Supreme Court of Canada Changes Certification Test, Uses Cost-Benefit Analysis

In a decision that will affect class proceedings throughout Canada, the Supreme Court of Canada yesterday set out a new approach for the certification of class actions. In AIC Limited v. Fischer, the Supreme Court changed the analysis used to determine whether a class proceeding will be the preferable procedure to provide access to justice to class members – for the first time engaging in an explicit cost-benefit analysis of class proceedings versus other avenues for recovery.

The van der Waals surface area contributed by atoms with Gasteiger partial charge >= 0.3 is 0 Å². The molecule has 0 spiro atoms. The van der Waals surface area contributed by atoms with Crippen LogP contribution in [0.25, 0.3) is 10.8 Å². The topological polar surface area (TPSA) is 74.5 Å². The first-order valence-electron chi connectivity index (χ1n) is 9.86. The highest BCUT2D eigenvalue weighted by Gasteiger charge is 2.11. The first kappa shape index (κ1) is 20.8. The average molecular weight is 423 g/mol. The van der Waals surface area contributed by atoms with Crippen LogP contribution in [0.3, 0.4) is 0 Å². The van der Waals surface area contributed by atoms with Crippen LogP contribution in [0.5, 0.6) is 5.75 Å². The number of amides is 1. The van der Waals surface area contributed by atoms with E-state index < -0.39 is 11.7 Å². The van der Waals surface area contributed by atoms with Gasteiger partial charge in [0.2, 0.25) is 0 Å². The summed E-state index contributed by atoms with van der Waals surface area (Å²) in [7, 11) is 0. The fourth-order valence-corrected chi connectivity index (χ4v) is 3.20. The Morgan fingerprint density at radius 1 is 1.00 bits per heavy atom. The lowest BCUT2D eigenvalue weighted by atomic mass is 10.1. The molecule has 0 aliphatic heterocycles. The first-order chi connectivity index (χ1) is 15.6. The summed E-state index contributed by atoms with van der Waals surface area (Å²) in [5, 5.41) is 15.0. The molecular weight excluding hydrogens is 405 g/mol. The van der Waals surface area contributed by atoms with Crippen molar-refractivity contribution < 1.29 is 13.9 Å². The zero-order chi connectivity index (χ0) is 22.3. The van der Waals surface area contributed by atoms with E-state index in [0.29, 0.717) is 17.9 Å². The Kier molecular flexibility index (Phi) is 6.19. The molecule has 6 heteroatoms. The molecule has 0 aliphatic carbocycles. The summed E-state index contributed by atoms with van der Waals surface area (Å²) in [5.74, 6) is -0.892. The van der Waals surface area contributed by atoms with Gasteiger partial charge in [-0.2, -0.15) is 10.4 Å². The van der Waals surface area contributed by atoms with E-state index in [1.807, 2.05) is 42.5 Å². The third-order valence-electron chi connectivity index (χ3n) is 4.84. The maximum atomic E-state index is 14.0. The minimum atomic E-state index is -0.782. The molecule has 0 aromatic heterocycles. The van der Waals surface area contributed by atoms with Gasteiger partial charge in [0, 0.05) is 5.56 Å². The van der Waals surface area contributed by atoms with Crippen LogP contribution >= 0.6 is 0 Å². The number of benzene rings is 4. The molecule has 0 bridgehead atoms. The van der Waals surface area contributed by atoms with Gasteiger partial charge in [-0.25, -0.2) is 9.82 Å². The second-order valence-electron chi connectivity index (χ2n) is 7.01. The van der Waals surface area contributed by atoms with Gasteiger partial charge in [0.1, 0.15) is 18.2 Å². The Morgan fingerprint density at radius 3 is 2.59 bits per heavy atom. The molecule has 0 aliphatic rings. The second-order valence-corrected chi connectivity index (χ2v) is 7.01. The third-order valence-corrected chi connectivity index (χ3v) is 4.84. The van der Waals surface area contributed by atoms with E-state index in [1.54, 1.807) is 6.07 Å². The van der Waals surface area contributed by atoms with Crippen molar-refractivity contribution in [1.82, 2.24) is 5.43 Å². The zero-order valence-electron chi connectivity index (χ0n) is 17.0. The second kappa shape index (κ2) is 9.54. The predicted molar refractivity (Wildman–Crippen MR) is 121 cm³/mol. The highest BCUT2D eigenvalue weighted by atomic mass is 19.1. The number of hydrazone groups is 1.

As discussed in this Osler Update, the Supreme Court’s new approach opens the door to competing expert evidence relating to potential recoveries and the costs of class proceedings, and the potential costs of pursuing a class action as opposed to other forms of recovery. One could expect that costs to defendants and to the judicial system could be part of the future analysis in some cases, particularly where other less costly roads to recovery, including regulatory avenues, are available.